The Cabal Facts & Worksheets

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    • The rise of the Cabal Ministry
    • Members of the Cabal Ministry
    • The fall of the Cabal Ministry

    Key Facts And Information

    Let’s find out more about The Cabal!

    • The Cabal Ministry was a private group of high councilors of Charles II of England between 1667 and 1674. Formed following the dismissal of Edward Hyde, 1st Earl of Clarendon, it managed to exert a remarkable influence on certain matters within the country. 

    Portraits of the Cabal Ministry (L-R Clifford, Bennet, Villiers, Ashley-Cooper, Maitland)

    • The most prominent members of the Cabal Ministry were Thomas Clifford, Henry Bennet, George Villiers, Anthony Ashley-Cooper and John Maitland. As a group, the Cabal lacked unity in its members’ aims and sympathies. Divisions over religious policy, the Third Anglo-Dutch War and the relationship with France emerged, which led to the Cabal’s collapse in 1674.

    The rise of the Cabal Ministry

    • The rise of the Cabal Ministry was initiated by George Villiers, 2nd Duke of Buckingham, in 1667 following the dismissal of Edward Hyde, who was 1st Earl of Clarendon, Lord Chancellor and Chief Minister during the early years of Charles II’s reign. The reign of Charles II, also referred to as the Restoration period, succeeded the English Commonwealth that ruled from 1649 to 1660.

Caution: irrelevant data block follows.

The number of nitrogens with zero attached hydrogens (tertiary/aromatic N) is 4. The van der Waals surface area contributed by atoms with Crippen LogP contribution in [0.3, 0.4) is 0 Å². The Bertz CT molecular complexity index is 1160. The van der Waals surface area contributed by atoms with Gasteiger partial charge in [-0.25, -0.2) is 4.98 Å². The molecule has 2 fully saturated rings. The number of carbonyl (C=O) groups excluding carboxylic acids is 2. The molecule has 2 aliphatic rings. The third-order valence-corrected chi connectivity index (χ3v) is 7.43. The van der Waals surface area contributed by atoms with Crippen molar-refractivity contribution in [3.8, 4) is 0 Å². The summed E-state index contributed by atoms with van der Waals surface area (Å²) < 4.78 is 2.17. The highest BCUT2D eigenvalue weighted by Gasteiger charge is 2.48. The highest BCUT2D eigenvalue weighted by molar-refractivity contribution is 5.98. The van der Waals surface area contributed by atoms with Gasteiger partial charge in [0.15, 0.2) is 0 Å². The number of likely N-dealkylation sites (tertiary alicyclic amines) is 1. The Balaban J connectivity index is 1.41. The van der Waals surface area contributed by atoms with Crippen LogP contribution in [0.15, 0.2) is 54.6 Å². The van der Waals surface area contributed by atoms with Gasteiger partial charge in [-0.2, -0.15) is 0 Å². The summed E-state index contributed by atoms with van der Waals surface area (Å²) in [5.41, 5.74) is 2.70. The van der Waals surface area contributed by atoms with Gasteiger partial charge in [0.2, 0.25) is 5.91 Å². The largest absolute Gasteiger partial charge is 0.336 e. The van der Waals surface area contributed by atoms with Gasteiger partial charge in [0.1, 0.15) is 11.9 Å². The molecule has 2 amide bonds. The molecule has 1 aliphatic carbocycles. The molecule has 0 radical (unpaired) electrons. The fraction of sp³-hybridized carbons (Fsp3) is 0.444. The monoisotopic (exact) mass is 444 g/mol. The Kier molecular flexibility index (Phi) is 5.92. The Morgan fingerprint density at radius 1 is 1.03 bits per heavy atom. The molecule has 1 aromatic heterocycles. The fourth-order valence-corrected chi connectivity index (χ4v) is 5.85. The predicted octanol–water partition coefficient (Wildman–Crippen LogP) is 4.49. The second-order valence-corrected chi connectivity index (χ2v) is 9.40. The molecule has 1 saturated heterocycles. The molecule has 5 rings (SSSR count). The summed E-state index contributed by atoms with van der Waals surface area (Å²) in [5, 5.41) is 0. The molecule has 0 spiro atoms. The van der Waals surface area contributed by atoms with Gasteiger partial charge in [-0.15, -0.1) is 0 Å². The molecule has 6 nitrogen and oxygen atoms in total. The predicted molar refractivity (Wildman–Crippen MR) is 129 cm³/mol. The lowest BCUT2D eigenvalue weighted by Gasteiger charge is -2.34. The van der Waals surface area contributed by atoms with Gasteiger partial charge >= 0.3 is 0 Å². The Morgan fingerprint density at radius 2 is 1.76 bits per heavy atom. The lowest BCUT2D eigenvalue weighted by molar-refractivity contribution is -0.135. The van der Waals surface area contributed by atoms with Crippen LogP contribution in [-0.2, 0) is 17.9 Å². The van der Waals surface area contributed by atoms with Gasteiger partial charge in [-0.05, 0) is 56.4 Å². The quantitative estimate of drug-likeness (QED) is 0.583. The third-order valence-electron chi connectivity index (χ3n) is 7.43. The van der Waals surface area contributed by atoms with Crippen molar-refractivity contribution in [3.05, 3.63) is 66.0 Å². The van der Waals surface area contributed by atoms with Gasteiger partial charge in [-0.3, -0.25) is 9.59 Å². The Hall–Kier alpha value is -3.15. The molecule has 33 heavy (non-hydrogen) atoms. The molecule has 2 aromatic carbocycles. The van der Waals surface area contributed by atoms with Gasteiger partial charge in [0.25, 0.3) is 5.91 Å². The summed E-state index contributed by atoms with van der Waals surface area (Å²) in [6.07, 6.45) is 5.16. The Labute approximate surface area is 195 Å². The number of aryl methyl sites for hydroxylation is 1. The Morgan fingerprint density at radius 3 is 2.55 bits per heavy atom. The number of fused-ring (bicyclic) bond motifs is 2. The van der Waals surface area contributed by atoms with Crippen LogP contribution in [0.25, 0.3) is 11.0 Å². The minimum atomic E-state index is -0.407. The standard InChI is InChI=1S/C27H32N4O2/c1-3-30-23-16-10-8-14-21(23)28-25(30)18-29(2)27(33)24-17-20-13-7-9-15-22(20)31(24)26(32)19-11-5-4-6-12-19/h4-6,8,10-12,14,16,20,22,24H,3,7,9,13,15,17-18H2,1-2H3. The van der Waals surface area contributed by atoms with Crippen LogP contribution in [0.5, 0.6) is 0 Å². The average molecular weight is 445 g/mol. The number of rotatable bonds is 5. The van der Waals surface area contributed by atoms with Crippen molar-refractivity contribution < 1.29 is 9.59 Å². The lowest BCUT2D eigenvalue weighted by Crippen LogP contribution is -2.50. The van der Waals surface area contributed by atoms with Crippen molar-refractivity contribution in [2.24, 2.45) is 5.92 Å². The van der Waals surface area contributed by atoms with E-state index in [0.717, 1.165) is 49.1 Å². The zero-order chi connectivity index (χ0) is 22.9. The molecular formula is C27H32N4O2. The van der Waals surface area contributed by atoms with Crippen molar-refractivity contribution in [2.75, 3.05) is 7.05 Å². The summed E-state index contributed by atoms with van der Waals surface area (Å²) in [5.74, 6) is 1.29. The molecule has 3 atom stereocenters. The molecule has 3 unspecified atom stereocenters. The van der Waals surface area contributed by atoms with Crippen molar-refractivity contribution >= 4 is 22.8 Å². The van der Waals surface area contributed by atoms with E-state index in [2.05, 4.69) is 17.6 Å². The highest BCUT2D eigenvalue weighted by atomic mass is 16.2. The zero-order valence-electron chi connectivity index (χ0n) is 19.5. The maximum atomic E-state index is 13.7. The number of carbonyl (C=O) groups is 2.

• The Duke of Buckingham was a long and close associate of Charles II. They were brought up together due to the close association of their fathers: the 1st Duke of Buckingham and Charles I.
    • He was a favourite of the king and was responsible for the Cabal’s grip on power.
    • Following the end of the Dutch War in 1667, Parliament forced Charles II to dismiss his Chief Minister.
    • This allowed the Duke of Buckingham to rise to prominence and become an influential adviser with positions on important committees. He was key to the formation of the Cabal Ministry. 
    • The Cabal Ministry was a private group of high councillors of Charles II between 1667 and 1674.
    • The term ‘Cabal’ was the name given to the five ministers that helped the king  to extend his own power at the expense of Parliament.
    • The term evoked shadowy political intrigue, especially in the hands of political satirists.